UK health department republishes £330M Palantir contract with fewer ██████

The UK health department has republished its contracts with US spy-tech company Palantir, blanking out fewer sections, following a warning from legal campaigners.

In February, the Good Law Project, a political non-profit company, said publication of heavily redacted contracts meant the public was “unable properly to understand or scrutinise the arrangements under the contract, including but not limited to the issue of how personal data will be handled.”

The pre-action legal warning came after NHS England, a health department quango, published contracts for the deal launched at £330 million ($412 million) ahead of the Christmas holiday season. Large sections of the documents were blacked out, including most of the section describing “protection of personal data.”

The Good Law Project is considering its response to the new publication. The decision to heavily redact the documents followed concerns about transparency in NHS England’s dealings with the Federated Data Platform (FDP), the data store and analytics environment Palantir is set to support.

Concerns centered on commercial arrangements after Palantir built an analytics platform for NHS England based on an initial £1 contract, which led to a total of £60 million in uncontested deals. NHS England maintains that the separate FDP agreement was a fair and open competition, although some use cases will be ported from the old system to the FDP.

Another set of concerns focus on the confidentiality of medical data and patients’ rights to exclude their data from the system.

In a briefing published about the FDP contract, NHS England said: “Key lessons have been learned from previous data programmes including the need for a) transparency and b) data to be held in secure environments with the correct checks and balances in place. We are ensuring that trust and transparency lessons have been learnt both in terms of design, but also in how we act, for example the timely publication of information and documentation, open publication of use cases and Data Protection Impact Assessments.”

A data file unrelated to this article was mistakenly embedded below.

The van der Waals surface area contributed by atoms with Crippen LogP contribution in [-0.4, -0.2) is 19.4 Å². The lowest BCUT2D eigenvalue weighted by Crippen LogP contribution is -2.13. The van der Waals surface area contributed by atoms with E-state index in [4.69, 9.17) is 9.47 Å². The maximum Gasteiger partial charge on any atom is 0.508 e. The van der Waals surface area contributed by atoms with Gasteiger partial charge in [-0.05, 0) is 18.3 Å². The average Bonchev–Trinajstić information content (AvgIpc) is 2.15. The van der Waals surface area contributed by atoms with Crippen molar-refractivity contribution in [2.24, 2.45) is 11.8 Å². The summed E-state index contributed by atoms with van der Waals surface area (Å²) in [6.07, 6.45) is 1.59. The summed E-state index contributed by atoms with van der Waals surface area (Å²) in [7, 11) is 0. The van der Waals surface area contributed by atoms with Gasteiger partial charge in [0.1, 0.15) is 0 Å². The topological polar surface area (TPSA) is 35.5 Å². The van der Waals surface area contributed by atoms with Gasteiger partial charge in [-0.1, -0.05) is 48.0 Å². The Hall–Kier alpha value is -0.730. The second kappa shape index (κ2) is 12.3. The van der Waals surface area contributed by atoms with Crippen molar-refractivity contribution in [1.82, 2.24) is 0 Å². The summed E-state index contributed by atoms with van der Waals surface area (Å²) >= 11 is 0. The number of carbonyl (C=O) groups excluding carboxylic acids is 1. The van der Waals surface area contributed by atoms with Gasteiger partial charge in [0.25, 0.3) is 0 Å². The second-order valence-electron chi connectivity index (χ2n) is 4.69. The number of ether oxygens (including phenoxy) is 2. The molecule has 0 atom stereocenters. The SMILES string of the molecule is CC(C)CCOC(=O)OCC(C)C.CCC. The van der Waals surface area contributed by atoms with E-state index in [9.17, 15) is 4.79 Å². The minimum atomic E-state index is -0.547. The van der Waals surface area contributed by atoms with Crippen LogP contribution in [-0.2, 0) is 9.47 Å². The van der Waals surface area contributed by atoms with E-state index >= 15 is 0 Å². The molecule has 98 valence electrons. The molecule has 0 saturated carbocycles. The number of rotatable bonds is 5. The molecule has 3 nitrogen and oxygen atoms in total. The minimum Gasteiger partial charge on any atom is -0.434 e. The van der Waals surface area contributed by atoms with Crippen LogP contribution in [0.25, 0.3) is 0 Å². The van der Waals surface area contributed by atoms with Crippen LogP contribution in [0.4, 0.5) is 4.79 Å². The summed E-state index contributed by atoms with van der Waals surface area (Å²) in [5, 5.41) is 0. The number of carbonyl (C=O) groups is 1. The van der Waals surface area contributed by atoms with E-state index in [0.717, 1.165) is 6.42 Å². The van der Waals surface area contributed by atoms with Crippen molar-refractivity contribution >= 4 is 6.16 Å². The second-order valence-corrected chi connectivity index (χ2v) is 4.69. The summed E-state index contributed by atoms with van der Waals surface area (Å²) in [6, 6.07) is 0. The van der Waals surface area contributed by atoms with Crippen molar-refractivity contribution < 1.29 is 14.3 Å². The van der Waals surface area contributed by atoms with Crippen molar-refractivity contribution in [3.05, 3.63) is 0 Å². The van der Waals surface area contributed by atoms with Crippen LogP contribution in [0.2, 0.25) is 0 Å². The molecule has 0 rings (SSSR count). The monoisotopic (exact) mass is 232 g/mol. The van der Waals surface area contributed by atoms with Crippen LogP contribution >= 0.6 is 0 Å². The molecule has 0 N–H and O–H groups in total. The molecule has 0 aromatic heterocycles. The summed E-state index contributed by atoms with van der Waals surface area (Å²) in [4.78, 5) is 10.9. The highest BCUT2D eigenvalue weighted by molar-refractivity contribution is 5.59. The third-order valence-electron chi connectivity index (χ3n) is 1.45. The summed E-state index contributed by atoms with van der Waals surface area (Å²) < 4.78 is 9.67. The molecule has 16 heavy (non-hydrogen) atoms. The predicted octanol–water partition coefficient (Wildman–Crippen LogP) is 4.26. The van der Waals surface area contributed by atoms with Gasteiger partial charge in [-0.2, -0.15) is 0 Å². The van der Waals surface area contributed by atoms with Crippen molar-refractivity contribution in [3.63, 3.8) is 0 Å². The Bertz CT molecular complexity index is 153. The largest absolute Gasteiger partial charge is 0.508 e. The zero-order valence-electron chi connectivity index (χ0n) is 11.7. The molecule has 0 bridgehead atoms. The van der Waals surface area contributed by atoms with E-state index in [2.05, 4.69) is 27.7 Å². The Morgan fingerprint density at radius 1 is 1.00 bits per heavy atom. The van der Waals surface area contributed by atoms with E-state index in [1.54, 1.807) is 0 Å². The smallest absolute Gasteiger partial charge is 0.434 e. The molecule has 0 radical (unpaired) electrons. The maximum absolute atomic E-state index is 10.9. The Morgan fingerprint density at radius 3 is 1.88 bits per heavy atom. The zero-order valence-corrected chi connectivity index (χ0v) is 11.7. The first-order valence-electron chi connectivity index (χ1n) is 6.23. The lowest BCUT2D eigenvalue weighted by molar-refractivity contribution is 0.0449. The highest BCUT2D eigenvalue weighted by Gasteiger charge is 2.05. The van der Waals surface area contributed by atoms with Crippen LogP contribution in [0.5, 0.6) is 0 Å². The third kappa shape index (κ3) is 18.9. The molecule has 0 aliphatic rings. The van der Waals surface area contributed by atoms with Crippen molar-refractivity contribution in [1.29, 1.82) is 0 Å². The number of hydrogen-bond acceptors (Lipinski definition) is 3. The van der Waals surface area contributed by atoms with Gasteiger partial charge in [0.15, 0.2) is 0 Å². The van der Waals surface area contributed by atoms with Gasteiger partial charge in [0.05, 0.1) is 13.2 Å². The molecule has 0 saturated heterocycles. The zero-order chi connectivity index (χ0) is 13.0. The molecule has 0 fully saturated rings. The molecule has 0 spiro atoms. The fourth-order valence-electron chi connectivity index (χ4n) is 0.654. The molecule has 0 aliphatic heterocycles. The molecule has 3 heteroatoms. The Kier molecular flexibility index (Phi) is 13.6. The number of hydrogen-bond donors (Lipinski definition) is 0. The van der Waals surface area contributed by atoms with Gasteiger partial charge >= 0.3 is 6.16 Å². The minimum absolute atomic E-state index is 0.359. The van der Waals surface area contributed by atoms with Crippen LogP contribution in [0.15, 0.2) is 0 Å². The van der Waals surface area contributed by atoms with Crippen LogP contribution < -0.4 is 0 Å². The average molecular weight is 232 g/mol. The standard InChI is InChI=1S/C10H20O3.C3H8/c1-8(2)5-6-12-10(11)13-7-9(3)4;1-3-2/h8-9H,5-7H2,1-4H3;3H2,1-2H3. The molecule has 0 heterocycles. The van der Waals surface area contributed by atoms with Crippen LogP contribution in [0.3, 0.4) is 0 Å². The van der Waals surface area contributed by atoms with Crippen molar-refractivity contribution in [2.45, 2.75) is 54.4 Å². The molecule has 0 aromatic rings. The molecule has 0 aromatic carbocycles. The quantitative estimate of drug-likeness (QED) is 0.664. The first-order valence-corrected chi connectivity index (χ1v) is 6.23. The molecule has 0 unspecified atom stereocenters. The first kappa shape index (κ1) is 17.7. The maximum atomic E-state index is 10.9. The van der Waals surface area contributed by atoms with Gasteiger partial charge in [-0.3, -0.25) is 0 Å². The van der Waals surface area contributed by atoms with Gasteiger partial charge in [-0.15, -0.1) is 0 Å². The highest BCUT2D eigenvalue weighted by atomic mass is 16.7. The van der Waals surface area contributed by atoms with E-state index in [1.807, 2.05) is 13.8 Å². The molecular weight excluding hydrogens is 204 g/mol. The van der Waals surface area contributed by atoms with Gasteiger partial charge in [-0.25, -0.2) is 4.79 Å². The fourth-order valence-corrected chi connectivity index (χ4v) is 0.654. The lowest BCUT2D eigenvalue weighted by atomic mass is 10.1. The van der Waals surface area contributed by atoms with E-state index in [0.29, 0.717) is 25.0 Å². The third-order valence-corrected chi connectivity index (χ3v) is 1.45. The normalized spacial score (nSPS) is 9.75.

Under the question “Who will be able to see this data?” the same briefing said: “Only authorised users will be granted access to data for approved purposes, for example, NHS staff and those supporting them, such as administrators, bed managers or care coordinators, and staff in social care supporting the move from hospital care.”

However, other documents from NHS England make clear that Palantir staff will be able to see the data for technical administration purposes.

Under a privacy note, NHS England says FDP contractors Palantir and IQVIA, which won the award for privacy enhancing technology, will be able to process personal data in the FDP, but only “where it is necessary for them to operate and maintain the FDP” and only under “the written instructions” from user organizations, which include national or local “instances.”

“These written instructions are given under a data processing agreement between the FDP contractor and each user organisation for each product that a user organisation chooses to use,” it says.

Subcontractors may also access the data, if they are on an “approved list” from user organizations.

Meanwhile, UK data regulator, the Information Commisioner’s Office has warned NHS England to comply with a request to publish documents leading up to the decision to select Palantir as a contractor for the FDP. A letter seen by The Register says NHS England breached the Freedom of Information Act “in that it failed to provide a valid response to the request within the statutory time frame of 20 working days.”

In November last year, a complainant asked NHS England to announce the winner of the first two stages of the FDP procurement. They also asked for agendas and agreed minutes for all meetings of the board responsible for making the decision and copies of papers or presentations provided to that board in 2023.

The Information Commissioner’s Office said NHS England had failed to comply with the request in 20 working days and the health quango was now required to fall in with the request.

Sam Smith, coordinator at health privacy campaign group medConfidential, said: “The culture of cover-up continues. NHS England will only offer privacy, transparency, or be trustworthy when they’re forced to by legal action. NHS England will do to Palantir what the Post Office did to Fujitsu.”

NHS England has been offered the opportunity to respond. ®

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Lindsay Clark